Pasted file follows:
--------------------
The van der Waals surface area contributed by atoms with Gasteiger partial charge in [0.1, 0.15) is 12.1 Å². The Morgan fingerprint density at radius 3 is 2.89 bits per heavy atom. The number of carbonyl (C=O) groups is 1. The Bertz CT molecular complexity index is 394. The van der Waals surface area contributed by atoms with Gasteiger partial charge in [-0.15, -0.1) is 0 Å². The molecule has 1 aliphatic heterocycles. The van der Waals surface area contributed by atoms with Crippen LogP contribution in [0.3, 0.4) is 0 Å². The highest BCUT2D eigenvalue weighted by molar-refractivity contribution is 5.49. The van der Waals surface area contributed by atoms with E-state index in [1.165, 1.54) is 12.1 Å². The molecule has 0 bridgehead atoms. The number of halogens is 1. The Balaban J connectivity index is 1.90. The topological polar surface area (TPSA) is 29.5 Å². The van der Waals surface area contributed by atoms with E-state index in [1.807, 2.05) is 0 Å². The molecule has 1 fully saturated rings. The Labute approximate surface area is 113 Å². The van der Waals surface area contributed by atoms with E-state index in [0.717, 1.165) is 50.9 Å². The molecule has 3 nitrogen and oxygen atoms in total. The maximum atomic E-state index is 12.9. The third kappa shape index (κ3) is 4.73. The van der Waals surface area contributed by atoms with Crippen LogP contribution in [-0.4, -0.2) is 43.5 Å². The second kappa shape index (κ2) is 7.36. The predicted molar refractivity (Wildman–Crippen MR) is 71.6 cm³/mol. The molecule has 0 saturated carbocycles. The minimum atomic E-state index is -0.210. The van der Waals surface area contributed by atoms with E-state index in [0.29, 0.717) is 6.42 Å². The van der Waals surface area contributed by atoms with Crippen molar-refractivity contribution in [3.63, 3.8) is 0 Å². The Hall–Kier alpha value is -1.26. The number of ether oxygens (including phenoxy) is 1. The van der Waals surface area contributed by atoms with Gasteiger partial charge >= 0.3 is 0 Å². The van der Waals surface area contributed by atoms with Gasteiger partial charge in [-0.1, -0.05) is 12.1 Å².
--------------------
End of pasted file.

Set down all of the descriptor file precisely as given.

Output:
The van der Waals surface area contributed by atoms with Gasteiger partial charge in [0.1, 0.15) is 12.1 Å². The Morgan fingerprint density at radius 3 is 2.89 bits per heavy atom. The number of carbonyl (C=O) groups is 1. The Bertz CT molecular complexity index is 394. The van der Waals surface area contributed by atoms with Gasteiger partial charge in [-0.15, -0.1) is 0 Å². The molecule has 1 aliphatic heterocycles. The van der Waals surface area contributed by atoms with Crippen LogP contribution in [0.3, 0.4) is 0 Å². The highest BCUT2D eigenvalue weighted by molar-refractivity contribution is 5.49. The van der Waals surface area contributed by atoms with E-state index in [1.165, 1.54) is 12.1 Å². The molecule has 0 bridgehead atoms. The number of halogens is 1. The Balaban J connectivity index is 1.90. The topological polar surface area (TPSA) is 29.5 Å². The van der Waals surface area contributed by atoms with E-state index in [1.807, 2.05) is 0 Å². The molecule has 1 fully saturated rings. The Labute approximate surface area is 113 Å². The van der Waals surface area contributed by atoms with E-state index in [0.717, 1.165) is 50.9 Å². The molecule has 3 nitrogen and oxygen atoms in total. The maximum atomic E-state index is 12.9. The third kappa shape index (κ3) is 4.73. The van der Waals surface area contributed by atoms with Crippen LogP contribution in [-0.4, -0.2) is 43.5 Å². The second kappa shape index (κ2) is 7.36. The predicted molar refractivity (Wildman–Crippen MR) is 71.6 cm³/mol. The molecule has 0 saturated carbocycles. The minimum atomic E-state index is -0.210. The van der Waals surface area contributed by atoms with E-state index in [0.29, 0.717) is 6.42 Å². The van der Waals surface area contributed by atoms with Crippen molar-refractivity contribution in [3.63, 3.8) is 0 Å². The Hall–Kier alpha value is -1.26. The number of ether oxygens (including phenoxy) is 1. The van der Waals surface area contributed by atoms with Gasteiger partial charge >= 0.3 is 0 Å². The van der Waals surface area contributed by atoms with Gasteiger partial charge in [-0.1, -0.05) is 12.1 Å².